Cut the Cord With 4 VoIP Phone Plans That Are Cheaper Than Skype

Dan Price 17-09-2015

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Justin recently claimed Skype was an alternative to landlines when he took a detailed look how to ditch your outrageous phone bills Keep Your Landline, But Ditch The Phone Bill, With This Simple Device Landlines cost too much; you should ditch yours. Here's how to do that, save hundreds every year, and still get unlimited long distance calling from a familiar device: your current home phone. Read More – but is Microsoft’s service too expensive?

While it’s true that Skype is still the undisputed king of VoIP (Voice over Internet Protocol) in terms of subscriber numbers, there are plenty of other excellent options out there.

Here we take a look at four alternatives, focusing on how much they cost and what services you can expect in return.

Skype – The Benchmark

Skype is the VoIP benchmark. We’ve looked at the service lots of times on MakeUseOf, but before we look at its competitors we still need to review what it’s currently offering.


Skype offers two methods of payment for most countries – either Skype Credit (pay-as-you-go), or via a subscription. Sneakily, Skype doesn’t make its rates for different countries very easy to compare – instead you have search by country and can only see one location at a time.


If you purchase a subscription, 60 minutes of talk time to U.S. phones will cost you $1.04-per-month (1.7 cents-per-minute). An unlimited package costs $6.99-per-month.


By way of comparison, 60 minutes of talk time to UK phones costs $2.09-per-month (3.5 cents-per-minute). There is no UK-only unlimited package – instead you need to purchase the Unlimited Europe option. It’s $19.99-per-month and only includes calls to the UK, France, Spain, Italy, and Germany.

If you use Skype Credit, a call to any US phone is 2.3 cents-per-minute. A call to a UK landline is also 2.3 cents-per-minute, but a call to a UK mobile jumps to a mammoth 10 cents-per-minute.



Skype’s list of features is impressively long. Aside from the obvious, it also offers group calling for up to 25 people and free video calling for up to five people to free users. Subscribers can also get a “Skype number” connected to their account so that people can call from their own phones, the ability to forward calls to any number, a caller ID service, and a voicemail service.

Check out the website for a full list of services.


OoVoo has been steadily gaining in popularity since its launch back in 2007. Like Skype, it offers free video calls and instant messaging, but here we take a look at the paid services.


OoVoo’s rates are the same no matter where you are calling from, which is a big plus if you live in an obscure place or are spending a long time travelling.


Unlike Skype, it doesn’t offer subscriptions, and works through “ooVoo Credits” instead. A call to a United States landline will cost you 2 cents-per-minute, as will a call to a US mobile.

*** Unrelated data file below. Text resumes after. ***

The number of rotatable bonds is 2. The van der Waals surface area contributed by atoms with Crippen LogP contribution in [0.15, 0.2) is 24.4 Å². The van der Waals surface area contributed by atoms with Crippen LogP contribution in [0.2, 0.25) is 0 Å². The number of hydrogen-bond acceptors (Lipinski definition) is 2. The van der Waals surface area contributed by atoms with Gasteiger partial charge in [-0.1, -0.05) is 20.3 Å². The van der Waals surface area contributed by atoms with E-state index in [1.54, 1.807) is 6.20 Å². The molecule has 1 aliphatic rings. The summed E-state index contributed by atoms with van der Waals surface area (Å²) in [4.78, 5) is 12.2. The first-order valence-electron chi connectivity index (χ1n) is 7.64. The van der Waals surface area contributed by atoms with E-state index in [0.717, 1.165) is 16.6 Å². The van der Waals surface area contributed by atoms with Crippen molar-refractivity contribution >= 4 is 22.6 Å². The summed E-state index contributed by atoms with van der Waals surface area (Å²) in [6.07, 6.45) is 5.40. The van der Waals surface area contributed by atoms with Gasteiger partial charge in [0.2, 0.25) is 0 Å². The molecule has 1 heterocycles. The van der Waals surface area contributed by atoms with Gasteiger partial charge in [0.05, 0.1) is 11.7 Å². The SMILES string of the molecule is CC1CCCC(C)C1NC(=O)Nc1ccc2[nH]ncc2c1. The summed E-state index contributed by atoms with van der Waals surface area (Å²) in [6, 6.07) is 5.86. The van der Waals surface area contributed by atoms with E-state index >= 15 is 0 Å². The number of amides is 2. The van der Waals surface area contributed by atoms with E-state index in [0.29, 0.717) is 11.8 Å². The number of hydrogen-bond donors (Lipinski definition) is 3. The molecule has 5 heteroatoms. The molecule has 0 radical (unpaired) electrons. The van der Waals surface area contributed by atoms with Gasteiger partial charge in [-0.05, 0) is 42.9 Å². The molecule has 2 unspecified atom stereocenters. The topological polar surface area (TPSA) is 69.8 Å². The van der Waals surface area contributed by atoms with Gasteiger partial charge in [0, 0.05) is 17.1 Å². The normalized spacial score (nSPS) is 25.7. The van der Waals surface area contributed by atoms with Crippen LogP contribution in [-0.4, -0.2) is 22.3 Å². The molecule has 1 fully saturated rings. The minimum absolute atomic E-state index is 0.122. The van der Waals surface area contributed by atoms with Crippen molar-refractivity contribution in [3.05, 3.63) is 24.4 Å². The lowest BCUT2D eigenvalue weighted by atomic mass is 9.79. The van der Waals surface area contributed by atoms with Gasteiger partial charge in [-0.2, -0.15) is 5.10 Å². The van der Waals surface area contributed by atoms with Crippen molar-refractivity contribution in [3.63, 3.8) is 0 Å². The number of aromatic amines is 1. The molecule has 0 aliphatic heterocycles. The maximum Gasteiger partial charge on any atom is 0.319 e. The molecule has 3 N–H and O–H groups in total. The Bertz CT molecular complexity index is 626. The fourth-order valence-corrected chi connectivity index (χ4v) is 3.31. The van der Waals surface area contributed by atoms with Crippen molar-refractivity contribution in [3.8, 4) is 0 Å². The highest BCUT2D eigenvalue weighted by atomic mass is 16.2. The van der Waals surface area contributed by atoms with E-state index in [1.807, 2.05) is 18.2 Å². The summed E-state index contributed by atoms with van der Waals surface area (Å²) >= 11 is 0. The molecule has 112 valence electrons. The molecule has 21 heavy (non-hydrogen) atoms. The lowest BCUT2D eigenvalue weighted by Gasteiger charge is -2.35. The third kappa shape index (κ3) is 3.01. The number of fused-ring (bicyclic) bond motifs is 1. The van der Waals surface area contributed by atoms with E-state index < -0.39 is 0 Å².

Calls to a UK landline are slightly cheaper, coming in at 1.9 cents-per-minute, though calls to mobiles will set you back 3.9 cents-per-minute.

It also offers a “Premium” version. It costs $2.99-per-month but includes 1,000 minutes of video call storage, no in-app adverts, and an ad-blocker for multiple platforms.


OoVoo has a good range of free services, including unlimited free text and video messaging to anywhere in the world, 12-way video calls on your computer, and 4-way video calls on mobiles or tablets.



It does have some drawbacks, however. For example, credits support outbound dialing only, when you call someone the Caller ID will always be 646-300-8760, and you cannot get your own personally assigned inbound ooVoo telephone number.

Google Hangouts

Google Hangouts is hardly a new service, but it has really started to pick up steam in the last 12 months. Its VoIP service is now arguably more reliable than Skype, and it’s certainly cheaper.


Like ooVoo, Hangouts doesn’t offer subscriptions, instead opting for an entirely credit-based model.

If you live in the US and you want to call another US (or Canadian) phone, it’s almost always free. There are certain US-based numbers that’ll incur a charge of 1 cent-per-minute, but it’s still much cheaper than Skype’s entry price of 1.7 cents.

A UK landline will also cost you 1 cent-per-minute, while a call to a UK mobile is only 3 cents-per-minute – 7 cents cheaper than Skype’s pay-as-you-go rate.


The first thing to mention is availability. While Skype can make outbound calls from almost any country in the world, Hangouts is much more limited. In fact, if you live outside of Europe, the US, and Canada, the chances are the service won’t be available.

Services offered include free video-conferences for up to nine people, free caller ID (if you have a Google Voice number), and free text messaging.


Vonage is a true VoIP service – if you sign up to its service you’ll receive a phone adapter in the post which will let you plug your existing house phone straight into your high-speed Internet line.



Vonage differs from the previous two options in that it only offers subscription packages. It’ll set you back $9.99-per-month if you’re willing to sign up to a year’s service, and $24.99-per-month for a contract-free deal.

That rate will get you unlimited free calling across the United States, Canada, and Puerto Rico. An international call to the UK will cost 1 cent-per-minute for landlines and 2 cents-per-minute for mobiles.


Vonage offers lots of cool services not offered by the Internet-based providers on this list. For example, you can keep your existing landline number, you can link your home phone service to two smartphones, there’s free calling to all other Vonage users, and you can keep the same phone number if you move house. You also get a virtual number, a fax line, and call forwarding.


PhonePower is a direct competitor of the better-known Vonage, but has at least two major advantages.


The first big advantage is that its service is cheaper. Its 12 month contract is only $8.33-per-month, while its contract-free option is only $19.95-per-month.

Those cheaper rates will also give you more for your money – they include 60 minutes of free international calls every month.


If you use all your free minutes, the landline rate to call the UK comes in at a staggeringly cheap 0.4 cents-per-minute. It easily makes it the most cost-effective of the all services listed if you need to call your transatlantic cousins regularly.

PhonePower also offers some “World” packages. For $19.95-per-month (12 month contract) you can get unlimited calls to 25 countries around the world. For $5 more you can increase that to 75 countries.